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Elm Analytics - Automotive Supply Chain Risk Digest #26 - August 5-11, 2017


Automotive Supply Chain Risk Digest

August 11 · Issue #26 · View online
Weekly highlights of the events that impact supply chain risk within the automotive industry.

Xu Liuping, former head of China Changan Automobile, has taken over as chairman of the China FAW Group. To turn FAW around, he’ll need to rebuild the company’s management team and streamline operations.
Continental CFO Wolfgang Schaefer thinks that German automakers may only have about six more years of internal combustion engine development before they focus fully on alternatives.
Mazda will release the first ever commercial version of a compression ignition engine in 2019. The new engine is 20-30% more efficient than their current engines and uses technology that has eluded their deeper-pocketed rivals.
GM is gearing up to expand its Maven Gig car sharing service for gig economy workers into Boston, Phoenix, Washington, D.C., Baltimore and Detroit. The program is aimed at drivers for apps like Uber and Grubhub that don’t own a vehicle.
Despite Elon Musk’s declaration that more than half of US auto production will be electric in 10 years and recent EV announcements from top automakers, several of the world’s top auto suppliers aren’t buying all the hype of electric vehicles.  
Employees at Nissan’s Canton, Mississippi plant have voted nearly 2-to-1 against joining the UAW.
Takata has asked a federal judge to suspend lawsuits against automakers that were brought by people injured by its faulty airbag inflators. They say litigation would distract from completing the company’s sale to Key Safety Systems and could threaten the supply of replacement airbag inflators.
Korean automakers are threatening to leave Korea if the Korean Metal Workers Union wins its lawsuit against Kia alleging that it owes union members billions of won in back pay.
PSA Group completed its takeover of Opel and Vauxhall from GM on August 1.
Nissan will sell its Lithium Ion battery subsidiary to GSR, a Chinese investment firm. The sale might ruffle regulatory feathers in the US on the transfer of sensitive technologies. Chinese firms are responding to the governmental push for a huge increase in domestic Electric Vehicle production.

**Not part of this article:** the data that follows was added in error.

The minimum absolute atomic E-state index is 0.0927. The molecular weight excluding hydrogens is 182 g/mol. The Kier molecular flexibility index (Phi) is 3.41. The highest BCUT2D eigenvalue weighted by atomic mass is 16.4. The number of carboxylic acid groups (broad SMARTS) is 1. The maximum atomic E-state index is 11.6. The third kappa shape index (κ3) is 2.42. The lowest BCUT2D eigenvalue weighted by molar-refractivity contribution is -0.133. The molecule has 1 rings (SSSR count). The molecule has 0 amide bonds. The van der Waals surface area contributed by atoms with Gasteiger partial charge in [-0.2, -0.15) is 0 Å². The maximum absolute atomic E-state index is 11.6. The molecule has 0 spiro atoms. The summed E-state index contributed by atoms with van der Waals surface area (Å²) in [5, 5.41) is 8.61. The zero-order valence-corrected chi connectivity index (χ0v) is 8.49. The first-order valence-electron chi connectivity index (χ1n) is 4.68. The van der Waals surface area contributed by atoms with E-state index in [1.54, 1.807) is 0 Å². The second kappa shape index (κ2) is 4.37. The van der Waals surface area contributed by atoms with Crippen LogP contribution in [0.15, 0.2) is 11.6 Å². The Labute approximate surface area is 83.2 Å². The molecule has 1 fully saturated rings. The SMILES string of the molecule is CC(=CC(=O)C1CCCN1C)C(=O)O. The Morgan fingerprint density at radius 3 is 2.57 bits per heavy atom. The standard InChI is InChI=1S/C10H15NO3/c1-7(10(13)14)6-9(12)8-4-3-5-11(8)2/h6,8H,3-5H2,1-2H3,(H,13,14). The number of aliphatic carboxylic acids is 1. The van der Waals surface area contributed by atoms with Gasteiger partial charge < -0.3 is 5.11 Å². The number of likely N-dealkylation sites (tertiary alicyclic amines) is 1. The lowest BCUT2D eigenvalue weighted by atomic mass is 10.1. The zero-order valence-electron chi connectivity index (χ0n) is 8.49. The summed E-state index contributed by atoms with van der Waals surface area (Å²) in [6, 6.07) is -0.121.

Toyota, along with Intel, Denso and other technology and auto companies are forming a consortium to create an ecosystem for big data used in connected cars.
Adient is closing their Recaro seat assembly plant in Auburn Hills, MI and moving production to its Bridgewater Interiors joint venture plant in Detroit. The move will affect 129 employees.
GE closed down their 71 year old automotive lighting facility in Mattoon, Illinois this week, laying off around 130 employees.
Electric car startup Faraday Future has signed a lease on a 1m sf building in Hanford, CA. COO Stefan Krause says the new site is a “major step forward” after a year of exec. departures, lawsuits from suppliers, and an impending cash drought.
French car maker Renault will open a factory in Iran that would produce 150,000 cars a year.
The weak dollar and Chinese manufacturing activity have boosted copper prices to their highest levels since 2014.
Amid the North Korea threat, the US will delay opening an intellectual property probe on China.
The UK’s Department of Transport has issued cybersecurity guidelines for manufacturers of smart or connected cars.
Alabama, Florida, Kentucky, Illinois, Indiana, Iowa, Michigan, Mississippi, North Carolina, South Carolina and Texas are in a race to become the next big automotive supply chain hub. The states are competing to become the site for the Toyota / Mazda assembly plant.
Toyota’s venture with Mazda will redraw the supply chain, depending on where the plant is located. With an estimated 4,000 people producing 300,000 vehicles, the plant will have a far reaching impact shifting programs, parts and borders.
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